The Clinical Assessment Process



To assess a person with suspected OCD or other Anxiety Disorder it
is crucial to use a systematic and thorough approach which allows both the
child or teen and the parents/family members to tell ‘their side of the story’.
This step is very important because OCD/Anxiety symptoms can often remain hidden
from family members (e.g. especially ones that are related to "bad thoughts" aggressive
or sexual obsessions), and also because children or teens may understate the impact
their OCD and/or Anxiety Discorder may have on their lives often due to them feeling
related guilt and/or shame.


During my sessions the younger children often prefer to have their parents in
the room to help with providing a history, whereas adolescents frequently wish
to be seen alone. In these cases, I feel it is important to also obtain a
separate parent history to provide a more complete range of perspectives. The
key components of clinical assessment include the history of present illness,
co-morbid symptoms, past psychiatric history, family psychiatric history, social
and developmental history, medical and substance history, medications and drug
allergies, and the mental status examination.

During the time I collect information regarding the history of the child's present illness,
I also want to learn about the duration and severity of the OCD/Anxiety symptoms and their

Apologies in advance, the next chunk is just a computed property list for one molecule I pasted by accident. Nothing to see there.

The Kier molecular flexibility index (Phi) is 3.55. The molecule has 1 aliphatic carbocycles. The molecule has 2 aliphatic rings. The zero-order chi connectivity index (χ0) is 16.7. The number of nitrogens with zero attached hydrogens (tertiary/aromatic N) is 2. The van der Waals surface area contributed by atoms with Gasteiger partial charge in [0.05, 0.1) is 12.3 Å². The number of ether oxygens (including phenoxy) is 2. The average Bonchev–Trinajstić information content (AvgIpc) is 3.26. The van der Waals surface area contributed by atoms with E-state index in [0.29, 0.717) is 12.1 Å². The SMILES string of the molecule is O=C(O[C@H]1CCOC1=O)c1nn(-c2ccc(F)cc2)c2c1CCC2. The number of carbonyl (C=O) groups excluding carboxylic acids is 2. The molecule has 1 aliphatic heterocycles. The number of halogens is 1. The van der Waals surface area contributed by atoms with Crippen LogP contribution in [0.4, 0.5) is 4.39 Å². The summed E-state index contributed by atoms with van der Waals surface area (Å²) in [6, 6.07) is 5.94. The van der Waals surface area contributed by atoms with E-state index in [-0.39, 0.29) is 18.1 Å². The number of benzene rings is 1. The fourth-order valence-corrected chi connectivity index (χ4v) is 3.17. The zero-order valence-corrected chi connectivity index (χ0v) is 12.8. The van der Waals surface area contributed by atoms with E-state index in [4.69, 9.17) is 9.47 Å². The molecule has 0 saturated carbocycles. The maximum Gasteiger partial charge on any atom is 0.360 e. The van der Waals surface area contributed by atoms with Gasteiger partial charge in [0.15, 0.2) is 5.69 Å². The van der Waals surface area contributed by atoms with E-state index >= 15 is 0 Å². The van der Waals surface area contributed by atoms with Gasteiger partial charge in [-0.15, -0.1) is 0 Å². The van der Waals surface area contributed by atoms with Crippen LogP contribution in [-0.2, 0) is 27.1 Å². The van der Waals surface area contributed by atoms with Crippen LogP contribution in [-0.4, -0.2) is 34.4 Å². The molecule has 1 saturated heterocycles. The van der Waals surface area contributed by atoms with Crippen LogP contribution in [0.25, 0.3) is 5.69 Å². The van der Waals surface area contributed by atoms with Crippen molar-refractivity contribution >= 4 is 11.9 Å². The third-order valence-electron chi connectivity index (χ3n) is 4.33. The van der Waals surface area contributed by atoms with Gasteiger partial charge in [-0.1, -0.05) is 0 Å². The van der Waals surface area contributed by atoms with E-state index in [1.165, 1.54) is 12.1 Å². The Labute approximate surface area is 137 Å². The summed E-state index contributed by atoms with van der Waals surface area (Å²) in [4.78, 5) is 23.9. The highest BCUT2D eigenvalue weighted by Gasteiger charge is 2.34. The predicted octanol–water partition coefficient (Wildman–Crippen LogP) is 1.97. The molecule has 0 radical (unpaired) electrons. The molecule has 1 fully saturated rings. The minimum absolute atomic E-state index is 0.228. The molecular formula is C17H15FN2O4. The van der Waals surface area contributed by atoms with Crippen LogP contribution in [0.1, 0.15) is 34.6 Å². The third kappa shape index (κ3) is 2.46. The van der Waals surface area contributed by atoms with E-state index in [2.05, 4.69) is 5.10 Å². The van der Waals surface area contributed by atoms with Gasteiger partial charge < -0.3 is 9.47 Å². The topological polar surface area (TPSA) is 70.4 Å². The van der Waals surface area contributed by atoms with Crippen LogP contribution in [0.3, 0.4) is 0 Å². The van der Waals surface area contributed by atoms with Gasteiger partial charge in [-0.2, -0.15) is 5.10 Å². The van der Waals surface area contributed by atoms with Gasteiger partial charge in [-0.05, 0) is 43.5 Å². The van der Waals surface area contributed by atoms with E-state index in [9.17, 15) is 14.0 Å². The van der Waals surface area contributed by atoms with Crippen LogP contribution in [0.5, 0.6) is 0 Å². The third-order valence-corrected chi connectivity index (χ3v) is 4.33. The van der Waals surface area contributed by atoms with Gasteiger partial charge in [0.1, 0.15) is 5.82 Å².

precipitating and exacerbating factors will be determined. Some common examples
of exacerbating factors may include family (e.g. moving into a new home) or
school (e.g. changing schools or entering middle school) may add additional
stress which could be a factor that triggers their OCD/Anxiety. Some examples of
the tools that I use during the assessment process include, "The Children’s
Yale-Brown Obsessive Compulsive Scale (CY-BOCS) and checklist I find are helpful
to record the severity and presence of specific symptoms. Learning about the
functional consequences of Anxiety symptoms in the home, school, and social
environments and the level of insight, resistance, and control over symptoms are
also assessed.

Talking with family members to learn what their insights of the
illness are and how they might be unknowingly accommodating their child's
anxiety disorder causing a worsening the child's symptoms. A common example of
this is when a family member is compliant with their child's wishes such as the
parent or caregiver is asked by the child to please flick the light switch up
and down twice or something bad may happen, and in that moment the
caregiver/parent who wants to decrease their child's anxiety complies only to
start the beginning of a downward spiral that often times doesn't end.

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